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Farris LLP: Vancouver's Law Firm


01 December 2009

James Hatton Appears in Lexpert Magazine Article About The Virtual Legal Marketplace

Farris Partner James Hatton appears in the November 2009 issue of Lexpert Magazine in an article, entitled “The Virtual Legal Marketplace,” which discusses how technology is being used in the legal profession.

To read the excerpt featuring James Hatton, please see below:

The Virtual Legal Marketplace
by Marzena Czarnecka

Lawyers have been cautious about using social networking but are gradually embracing the use of social sites such as Facebook, LinkedIn and Twitter. Web 2.0 continues to challenge lawyers as they realize that opting out of this new system of connection may equal opting out of business.

[...] Is it worth it? For James Hatton, a partner with Vancouver’s Farris, Vaughan, Wills & Murphy LLP, the answer is an unequivocal yes.

Hatton has a personal profile on Facebook and a professional one on LinkedIn. He’s had a blog on licensing ( since 2003, and, more recently, he’s started playing with Twitter. But his big “gift” to the web is an exhaustive list of links to publicly available pharmaceutical commercial licensing agreements, hosted on Delicious (

Delicious is a social bookmarking site where members share their favorite bookmarks. Hatton was an early adopter of its capabilities: it was a convenient was to organize the information he was gathering, and an easy way to share it with interested colleagues.

Inadvertently - but perhaps inevitably - the Delicious bookmarks have become his most powerful business development tool.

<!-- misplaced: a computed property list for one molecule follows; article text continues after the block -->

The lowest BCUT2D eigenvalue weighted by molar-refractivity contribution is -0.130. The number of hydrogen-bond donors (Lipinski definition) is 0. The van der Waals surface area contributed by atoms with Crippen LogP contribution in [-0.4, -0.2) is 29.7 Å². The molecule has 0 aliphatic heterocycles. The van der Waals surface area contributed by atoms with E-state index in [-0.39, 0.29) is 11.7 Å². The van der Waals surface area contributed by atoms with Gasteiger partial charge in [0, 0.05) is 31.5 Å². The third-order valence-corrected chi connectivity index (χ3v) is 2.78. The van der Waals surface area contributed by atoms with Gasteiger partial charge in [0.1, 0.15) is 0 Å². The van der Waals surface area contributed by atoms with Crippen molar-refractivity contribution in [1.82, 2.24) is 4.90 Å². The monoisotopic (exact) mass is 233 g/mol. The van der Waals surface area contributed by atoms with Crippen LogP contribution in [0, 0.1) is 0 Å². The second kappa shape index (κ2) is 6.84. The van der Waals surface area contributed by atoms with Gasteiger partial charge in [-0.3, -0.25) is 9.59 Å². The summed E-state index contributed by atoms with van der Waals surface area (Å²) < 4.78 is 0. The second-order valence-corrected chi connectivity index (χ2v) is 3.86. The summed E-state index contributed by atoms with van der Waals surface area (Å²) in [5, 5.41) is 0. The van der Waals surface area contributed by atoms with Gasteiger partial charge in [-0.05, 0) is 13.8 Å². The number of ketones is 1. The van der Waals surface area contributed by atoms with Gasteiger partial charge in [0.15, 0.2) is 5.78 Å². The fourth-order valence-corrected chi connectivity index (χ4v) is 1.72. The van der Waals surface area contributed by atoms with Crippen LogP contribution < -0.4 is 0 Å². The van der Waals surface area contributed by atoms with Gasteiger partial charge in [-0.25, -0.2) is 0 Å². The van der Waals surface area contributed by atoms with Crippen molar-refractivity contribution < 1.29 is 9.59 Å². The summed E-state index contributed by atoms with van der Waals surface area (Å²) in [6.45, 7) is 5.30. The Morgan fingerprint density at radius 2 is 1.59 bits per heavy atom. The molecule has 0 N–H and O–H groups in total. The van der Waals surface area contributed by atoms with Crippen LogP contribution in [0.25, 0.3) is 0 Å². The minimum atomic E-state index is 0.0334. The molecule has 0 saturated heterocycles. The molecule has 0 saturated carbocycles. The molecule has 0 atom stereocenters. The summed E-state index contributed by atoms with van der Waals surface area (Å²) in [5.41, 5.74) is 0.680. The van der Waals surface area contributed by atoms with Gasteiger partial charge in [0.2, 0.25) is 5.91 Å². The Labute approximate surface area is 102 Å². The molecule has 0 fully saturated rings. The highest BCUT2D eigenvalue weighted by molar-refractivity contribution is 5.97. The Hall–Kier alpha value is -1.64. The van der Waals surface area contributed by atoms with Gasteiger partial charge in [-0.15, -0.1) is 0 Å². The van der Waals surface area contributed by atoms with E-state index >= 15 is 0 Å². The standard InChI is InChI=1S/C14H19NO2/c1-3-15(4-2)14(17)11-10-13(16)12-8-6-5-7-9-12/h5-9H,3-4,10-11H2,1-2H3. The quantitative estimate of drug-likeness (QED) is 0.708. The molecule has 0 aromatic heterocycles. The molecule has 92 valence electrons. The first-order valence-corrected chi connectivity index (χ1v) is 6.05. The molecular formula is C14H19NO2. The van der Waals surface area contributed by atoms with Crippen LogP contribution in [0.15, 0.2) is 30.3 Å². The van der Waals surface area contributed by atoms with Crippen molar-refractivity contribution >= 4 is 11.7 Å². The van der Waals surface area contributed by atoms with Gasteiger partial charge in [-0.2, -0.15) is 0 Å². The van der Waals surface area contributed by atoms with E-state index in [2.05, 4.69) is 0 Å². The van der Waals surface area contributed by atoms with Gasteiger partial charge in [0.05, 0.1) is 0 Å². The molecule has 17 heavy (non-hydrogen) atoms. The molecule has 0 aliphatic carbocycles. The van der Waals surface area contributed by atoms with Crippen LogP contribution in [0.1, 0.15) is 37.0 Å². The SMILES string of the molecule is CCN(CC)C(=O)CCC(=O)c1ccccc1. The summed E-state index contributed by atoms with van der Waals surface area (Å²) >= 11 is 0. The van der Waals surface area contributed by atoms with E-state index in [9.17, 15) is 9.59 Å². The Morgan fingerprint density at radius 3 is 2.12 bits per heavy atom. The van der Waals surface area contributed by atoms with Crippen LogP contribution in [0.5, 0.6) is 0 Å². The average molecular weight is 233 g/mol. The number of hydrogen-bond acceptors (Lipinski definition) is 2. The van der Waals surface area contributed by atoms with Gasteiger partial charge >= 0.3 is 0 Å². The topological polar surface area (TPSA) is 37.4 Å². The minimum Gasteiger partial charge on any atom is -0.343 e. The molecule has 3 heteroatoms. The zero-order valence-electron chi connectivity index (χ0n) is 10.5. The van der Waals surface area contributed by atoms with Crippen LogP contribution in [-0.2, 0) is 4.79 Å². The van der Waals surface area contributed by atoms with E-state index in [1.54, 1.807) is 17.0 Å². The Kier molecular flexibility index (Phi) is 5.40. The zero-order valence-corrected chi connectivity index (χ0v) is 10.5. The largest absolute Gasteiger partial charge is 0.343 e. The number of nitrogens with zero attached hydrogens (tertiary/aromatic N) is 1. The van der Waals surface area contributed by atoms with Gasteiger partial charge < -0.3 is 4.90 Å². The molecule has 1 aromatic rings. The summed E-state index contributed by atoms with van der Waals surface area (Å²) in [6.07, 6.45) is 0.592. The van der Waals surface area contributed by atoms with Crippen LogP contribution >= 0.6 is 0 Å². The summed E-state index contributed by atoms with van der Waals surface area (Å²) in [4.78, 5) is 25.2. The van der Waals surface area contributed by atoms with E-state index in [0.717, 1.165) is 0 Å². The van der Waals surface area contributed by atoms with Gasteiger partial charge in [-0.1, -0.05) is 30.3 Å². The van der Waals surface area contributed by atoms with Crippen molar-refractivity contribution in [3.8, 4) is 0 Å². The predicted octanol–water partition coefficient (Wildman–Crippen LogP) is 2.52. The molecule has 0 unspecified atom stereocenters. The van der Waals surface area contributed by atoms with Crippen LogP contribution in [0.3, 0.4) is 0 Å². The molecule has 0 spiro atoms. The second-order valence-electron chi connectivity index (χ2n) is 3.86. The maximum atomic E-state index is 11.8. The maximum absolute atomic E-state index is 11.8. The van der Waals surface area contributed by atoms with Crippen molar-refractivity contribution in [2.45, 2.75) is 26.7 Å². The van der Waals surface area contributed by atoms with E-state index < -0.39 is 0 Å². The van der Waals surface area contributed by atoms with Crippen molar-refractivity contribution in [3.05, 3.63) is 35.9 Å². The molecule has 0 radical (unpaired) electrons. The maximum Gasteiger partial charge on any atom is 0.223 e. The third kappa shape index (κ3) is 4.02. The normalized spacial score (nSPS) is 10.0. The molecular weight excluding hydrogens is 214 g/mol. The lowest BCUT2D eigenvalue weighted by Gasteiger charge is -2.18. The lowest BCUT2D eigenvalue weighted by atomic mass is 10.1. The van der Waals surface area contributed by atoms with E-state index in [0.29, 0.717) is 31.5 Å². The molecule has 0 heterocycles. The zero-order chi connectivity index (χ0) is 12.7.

“When I go into a negotiation, I always arm myself with all publicly available agreements of the other side,” Hatton explains. For the most part, these are publicly disclosed documents available via SEDAR, the Securities Exchange Commission and other sources, but finding them requires some digging. Hatton’s done the digging - and in the spirit of Web 2.0, he doesn’t think everyone else should replicate his effort. (A big change, notes Fodden, from the old-school model of closely guarded knowledge, within the legal profession and without.) Instead, people searching for specific pharmaceutical licensing agreements can - and do - go to and find what they need.

As they use the bookmarks Hatton has collected, they make them better. User suggestions help Hatton refine his sorting tags, identify new areas to track and occasionally bring his attention to agreements he may have missed. That makes his job easier.

Then there’s the profile and the pay-off: “I just got a call from a patent lawyer in Seattle, who called me after looking at the Delicious bookmarks, and told me he’s just been talking about them with his boss,” says Hatton. There’s a file in this offering. “For me, that’s gold.”

Here’s the tricky part, though. The pay-off’s there chiefly because Hatton’s “gift” to the Delicious community was, and is, a sincere one, with no strings attached. There’s no “sell” on the site, no “hire me because I’m the expert in this field” sign. [...]

Excerpted from Lexpert Magazine

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